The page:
HELENA– The National Science Foundation has awarded Carroll College a $527,969 grant to study snow algae communities and their response to environmental conditions. The grant was submitted and is under the direction of Assistant Professor of Biology Ashley Beck, Ph.D.
The overarching goal of the project, entitled "Dissecting Snow Algal Community Interactions to Understand Environmental Change Impacts" is to develop an experimentally grounded model system of snow algal communities predicting their responses to key environmental variables, such as light and nutrient availability. Algae blooming on snow, ice, and glaciers (commonly called pink snow) accelerate melting due to the absorbance of light by their dark pigments. With rising temperatures, additional contributions to glacier and snow melt are becoming of greater concern. Snow algae grow in communities with other microorganisms such as bacteria and fungi. Currently, little is known about the interactions between algal and non-algal species or how they respond to environmental conditions. This project investigates snow algal communities in Montana using a bottom-up approach, first characterizing the makeup of snow algal communities and isolating members for controlled laboratory growth experiments, leading to development of a model detailing how individual species contribute to community growth. By sampling snow algal communities in the same locations over five years, this project will gather important information about the seasonal and annual dynamics of snow algae.
“I still remember the first time I saw pink snow while out hiking in Montana and being incredibly intrigued by this phenomenon,” said Dr. Beck. “This fascination has now turned into an opportunity to share the joy of the research process with students and also give back to global society through understanding more about how snow algae communities may influence our environment.”
This project will include National Forest and Park partnerships, involve undergraduate researchers in the research process both inside and outside of the classroom, and engage rural Montana middle schools with the data collection process and underlying scientific concepts. The results of this project are expected to advance current understanding of snow algal community composition, function, and response to changing environments.
This project is intertwined with undergraduate education through bringing research into course-based labs and offering individualized summer research experiences. This work will advance current understanding of microbial interactions in snow algal communities and gain insight into ecosystem impacts; understanding productivity and stability over time in response to changing environmental factors is essential to predict how snow algae may affect the global climate crisis in years ahead.
Previous research with Carroll students has established the ability to perform DNA sequencing on-campus with environmental samples, using Oxford Nanopore technology to analyze microbial communities in water and soil. This grant combines state-of-the-art sequencing with field ecology and theoretical modeling to provide students a diverse array of experiences. Students will be involved in the project in a variety of formats, from intensive summer research sessions combining field sampling trips and molecular bench work, to course-based research labs studying the genomics, physiology, and ecology of these organisms, with the opportunity to develop their parts of the project into senior theses. Engagement with the broader community is also strongly emphasized as part of this research, and students will participate in outreach by developing educational materials and sharing their work with rural schools around Montana. Students will also enhance their professional and networking skills by presenting at national conferences and contributing to the preparation of peer-reviewed publications.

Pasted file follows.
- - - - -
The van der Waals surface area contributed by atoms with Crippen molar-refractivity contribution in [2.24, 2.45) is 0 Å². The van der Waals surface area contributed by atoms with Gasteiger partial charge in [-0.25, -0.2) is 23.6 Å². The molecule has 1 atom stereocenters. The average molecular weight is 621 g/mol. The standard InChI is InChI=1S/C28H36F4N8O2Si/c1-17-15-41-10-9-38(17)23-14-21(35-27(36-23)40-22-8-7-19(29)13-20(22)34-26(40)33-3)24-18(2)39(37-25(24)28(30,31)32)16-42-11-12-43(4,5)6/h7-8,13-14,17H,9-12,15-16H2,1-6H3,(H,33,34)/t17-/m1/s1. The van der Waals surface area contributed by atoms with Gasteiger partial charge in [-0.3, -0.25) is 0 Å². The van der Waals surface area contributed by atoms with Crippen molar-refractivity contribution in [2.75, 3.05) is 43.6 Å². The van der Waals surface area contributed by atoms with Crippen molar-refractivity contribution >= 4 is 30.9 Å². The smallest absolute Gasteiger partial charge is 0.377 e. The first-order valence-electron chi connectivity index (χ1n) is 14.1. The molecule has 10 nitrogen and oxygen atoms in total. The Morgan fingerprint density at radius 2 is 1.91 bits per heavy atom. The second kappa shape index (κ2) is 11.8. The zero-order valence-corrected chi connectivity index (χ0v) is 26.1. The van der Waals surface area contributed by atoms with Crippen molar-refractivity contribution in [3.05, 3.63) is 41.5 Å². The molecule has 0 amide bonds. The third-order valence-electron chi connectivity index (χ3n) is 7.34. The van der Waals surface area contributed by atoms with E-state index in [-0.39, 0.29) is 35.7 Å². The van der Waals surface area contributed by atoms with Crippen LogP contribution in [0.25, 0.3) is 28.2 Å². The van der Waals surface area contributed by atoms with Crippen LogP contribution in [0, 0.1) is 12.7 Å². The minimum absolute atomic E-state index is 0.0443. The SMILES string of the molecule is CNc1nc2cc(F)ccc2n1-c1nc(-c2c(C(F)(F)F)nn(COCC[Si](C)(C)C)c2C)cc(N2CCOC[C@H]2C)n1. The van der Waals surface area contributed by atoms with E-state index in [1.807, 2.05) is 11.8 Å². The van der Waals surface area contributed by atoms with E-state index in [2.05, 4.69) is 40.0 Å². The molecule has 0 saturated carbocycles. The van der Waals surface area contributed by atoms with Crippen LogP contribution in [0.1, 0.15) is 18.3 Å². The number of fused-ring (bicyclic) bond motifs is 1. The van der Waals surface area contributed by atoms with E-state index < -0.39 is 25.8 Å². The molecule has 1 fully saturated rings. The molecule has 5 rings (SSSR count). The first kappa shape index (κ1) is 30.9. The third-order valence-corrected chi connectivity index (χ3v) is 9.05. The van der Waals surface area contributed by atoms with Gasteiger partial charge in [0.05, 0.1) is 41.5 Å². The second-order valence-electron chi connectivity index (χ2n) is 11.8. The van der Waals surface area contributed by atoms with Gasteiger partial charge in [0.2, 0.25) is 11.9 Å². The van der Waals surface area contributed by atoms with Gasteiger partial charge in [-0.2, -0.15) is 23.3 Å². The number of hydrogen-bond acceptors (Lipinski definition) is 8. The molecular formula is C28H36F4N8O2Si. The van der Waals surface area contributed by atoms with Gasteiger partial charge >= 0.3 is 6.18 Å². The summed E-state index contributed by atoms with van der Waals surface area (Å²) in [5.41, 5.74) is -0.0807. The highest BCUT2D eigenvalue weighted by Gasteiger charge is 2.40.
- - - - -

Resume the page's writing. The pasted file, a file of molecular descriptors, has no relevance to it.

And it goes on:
This project presents a unique opportunity for students to participate in real-world research and enhance their career preparation by learning to think from a systems perspective and synthesize computational, lab, and field work in a big-picture context, in this case relating snow algae communities to climate impact.
“I am extremely honored that NSF has seen fit to provide funding on this level to a small primarily undergraduate institution to support this research and training. This grant is an incredible opportunity for students to engage in place-based scholarly research with a big-picture global impact in mind,” said Dr. Beck.
The U.S. National Science Foundation propels the nation forward by advancing fundamental research in all fields of science and engineering. NSF supports research and people by providing facilities, instruments and funding to support their ingenuity and sustain the U.S. as a global leader in research and innovation. With a fiscal year 2023 budget of $9.5 billion, NSF funds reach all 50 states through grants to nearly 2,000 colleges, universities and institutions. Each year, NSF receives more than 40,000 competitive proposals and makes about 11,000 new awards.